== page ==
We’ve written a few times before about what we consider to be misguided treaties and bureaucratic actions designed to prevent entrepreneurial activity in space — for example, How Not To Enter the Space Age, where we grumbled about lunacy (sort of a pun) like the 1967 Outer Space Treaty. According to Wikipedia:
The treaty explicitly forbids any government from claiming a celestial resource such as the Moon or a planet, claiming that they are the common heritage of mankind.
It was signed by the United States. We said:
Isn’t that sweet? [It] means that no one owns anything. It means no private company will ever develop the resources that are out there. Government clerks might talk about it, but no one in his right mind thinks they could ever accomplish anything.
This is all nonsense. If the wealth that is probably out there is going to be discovered, mined, and brought to Earth where it’s needed and will benefit everyone, all of those “experts” need to get out of the way.
Today we have some very surprising news. Congress has just passed the U.S. Commercial Space Launch Competitiveness Act. To our astonishment, it’s reported that Obama has signed it. We can’t find anything about this at the White House website or the major newspapers, but we did spot this: Mining Bill Signed by President Barack Obama, which says:
The U.S. commercial space industry is celebrating today. President Obama just signed new legislation that allows resources on Mars, the Moon, asteroids and bodies in space to be extracted, used as well as sold for commercial utilization and exploration. Some space experts believe this marks the dawn of new age in space, but that remains to be seen.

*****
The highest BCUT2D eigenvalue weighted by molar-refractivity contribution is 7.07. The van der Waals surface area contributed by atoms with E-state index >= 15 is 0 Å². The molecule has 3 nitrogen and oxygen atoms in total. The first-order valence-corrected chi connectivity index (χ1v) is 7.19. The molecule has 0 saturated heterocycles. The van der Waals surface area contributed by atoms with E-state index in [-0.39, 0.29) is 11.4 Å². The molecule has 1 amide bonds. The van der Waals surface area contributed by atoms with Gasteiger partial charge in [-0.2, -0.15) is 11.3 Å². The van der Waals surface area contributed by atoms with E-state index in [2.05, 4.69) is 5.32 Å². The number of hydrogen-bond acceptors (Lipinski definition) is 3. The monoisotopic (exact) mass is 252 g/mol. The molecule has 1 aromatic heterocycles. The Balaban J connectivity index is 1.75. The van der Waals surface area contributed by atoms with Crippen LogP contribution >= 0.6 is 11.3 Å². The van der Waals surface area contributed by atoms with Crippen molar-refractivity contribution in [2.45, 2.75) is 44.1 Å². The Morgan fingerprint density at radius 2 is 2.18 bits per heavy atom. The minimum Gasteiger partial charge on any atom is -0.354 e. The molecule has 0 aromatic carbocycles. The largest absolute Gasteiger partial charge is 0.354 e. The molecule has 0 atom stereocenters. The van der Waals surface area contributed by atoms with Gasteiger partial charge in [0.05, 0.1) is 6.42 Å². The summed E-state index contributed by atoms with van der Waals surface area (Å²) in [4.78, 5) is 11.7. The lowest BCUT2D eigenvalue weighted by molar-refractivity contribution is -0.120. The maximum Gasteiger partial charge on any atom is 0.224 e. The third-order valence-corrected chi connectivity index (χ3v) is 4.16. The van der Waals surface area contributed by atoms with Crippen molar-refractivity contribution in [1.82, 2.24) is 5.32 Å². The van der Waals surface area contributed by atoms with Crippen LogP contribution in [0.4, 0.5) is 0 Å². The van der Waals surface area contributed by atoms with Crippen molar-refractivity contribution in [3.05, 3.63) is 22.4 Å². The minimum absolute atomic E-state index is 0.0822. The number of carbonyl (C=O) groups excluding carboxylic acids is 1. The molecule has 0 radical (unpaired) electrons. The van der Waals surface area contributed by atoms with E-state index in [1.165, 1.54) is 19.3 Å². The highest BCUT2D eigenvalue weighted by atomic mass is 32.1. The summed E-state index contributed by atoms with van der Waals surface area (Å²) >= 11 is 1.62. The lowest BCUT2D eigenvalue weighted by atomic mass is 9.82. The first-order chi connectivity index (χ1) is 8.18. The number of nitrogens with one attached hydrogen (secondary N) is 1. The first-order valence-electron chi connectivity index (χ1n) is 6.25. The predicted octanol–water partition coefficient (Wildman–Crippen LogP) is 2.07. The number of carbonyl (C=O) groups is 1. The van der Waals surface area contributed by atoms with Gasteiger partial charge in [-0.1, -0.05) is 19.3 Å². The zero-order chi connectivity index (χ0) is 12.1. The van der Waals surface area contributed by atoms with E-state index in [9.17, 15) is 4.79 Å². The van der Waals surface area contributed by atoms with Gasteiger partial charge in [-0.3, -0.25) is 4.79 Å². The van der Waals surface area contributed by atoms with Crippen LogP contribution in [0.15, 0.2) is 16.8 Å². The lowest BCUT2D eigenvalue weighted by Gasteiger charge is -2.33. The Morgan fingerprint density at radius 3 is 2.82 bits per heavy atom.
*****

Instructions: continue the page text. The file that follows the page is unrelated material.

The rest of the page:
The Commercial Space Launch Competitiveness Act for 2015 or HR 2262, the Act permits companies that specialize in asteroid mining to keep all resources collected.
The new legislation permits U.S. citizens to own minerals extracted on the Moon and asteroids, but not own the land where they can be found. The implication with regard to property rights in space as stirred a great deal of attentions amongst lawmakers and entrepreneurs.
This new law may, however, be in conflict with earlier treaties, and that has to be clarified before anyone risks the enormous funds required to do any exploration and mining. Until then, nothing of economic importance will happen.
When news of this filters out, there will almost certainly be vigorous debate about the wisdom of this new law. The dreamy “space is for everyone!” gang will be wildly opposed to the new law. We think the new law is great, and as we said, we’re amazed that Obama signed it. We’ll be watching for future developments.
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